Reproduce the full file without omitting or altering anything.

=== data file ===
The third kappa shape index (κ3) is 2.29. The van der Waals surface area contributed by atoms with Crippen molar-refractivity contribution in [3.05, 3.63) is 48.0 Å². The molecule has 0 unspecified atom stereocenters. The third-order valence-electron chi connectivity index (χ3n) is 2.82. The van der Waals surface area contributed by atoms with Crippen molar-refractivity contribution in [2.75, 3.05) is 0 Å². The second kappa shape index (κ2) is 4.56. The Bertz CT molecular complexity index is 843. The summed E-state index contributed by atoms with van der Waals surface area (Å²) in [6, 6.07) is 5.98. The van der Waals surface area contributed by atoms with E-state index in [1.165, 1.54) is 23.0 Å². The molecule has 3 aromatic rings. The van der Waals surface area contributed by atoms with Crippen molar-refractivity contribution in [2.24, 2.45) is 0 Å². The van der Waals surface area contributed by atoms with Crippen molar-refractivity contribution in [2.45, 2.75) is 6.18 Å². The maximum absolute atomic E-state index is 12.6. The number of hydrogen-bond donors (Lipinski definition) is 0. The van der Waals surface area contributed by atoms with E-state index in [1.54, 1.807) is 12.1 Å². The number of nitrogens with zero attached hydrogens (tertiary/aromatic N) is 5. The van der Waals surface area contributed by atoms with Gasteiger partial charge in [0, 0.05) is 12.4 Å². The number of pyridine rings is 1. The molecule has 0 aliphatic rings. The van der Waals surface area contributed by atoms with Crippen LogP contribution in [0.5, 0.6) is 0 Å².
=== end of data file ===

The third kappa shape index (κ3) is 2.29. The van der Waals surface area contributed by atoms with Crippen molar-refractivity contribution in [3.05, 3.63) is 48.0 Å². The molecule has 0 unspecified atom stereocenters. The third-order valence-electron chi connectivity index (χ3n) is 2.82. The van der Waals surface area contributed by atoms with Crippen molar-refractivity contribution in [2.75, 3.05) is 0 Å². The second kappa shape index (κ2) is 4.56. The Bertz CT molecular complexity index is 843. The summed E-state index contributed by atoms with van der Waals surface area (Å²) in [6, 6.07) is 5.98. The van der Waals surface area contributed by atoms with E-state index in [1.165, 1.54) is 23.0 Å². The molecule has 3 aromatic rings. The van der Waals surface area contributed by atoms with Crippen molar-refractivity contribution in [2.24, 2.45) is 0 Å². The van der Waals surface area contributed by atoms with Crippen molar-refractivity contribution in [2.45, 2.75) is 6.18 Å². The maximum absolute atomic E-state index is 12.6. The number of hydrogen-bond donors (Lipinski definition) is 0. The van der Waals surface area contributed by atoms with E-state index in [1.54, 1.807) is 12.1 Å². The number of nitrogens with zero attached hydrogens (tertiary/aromatic N) is 5. The van der Waals surface area contributed by atoms with Gasteiger partial charge in [0, 0.05) is 12.4 Å². The number of pyridine rings is 1. The molecule has 0 aliphatic rings. The van der Waals surface area contributed by atoms with Crippen LogP contribution in [0.5, 0.6) is 0 Å².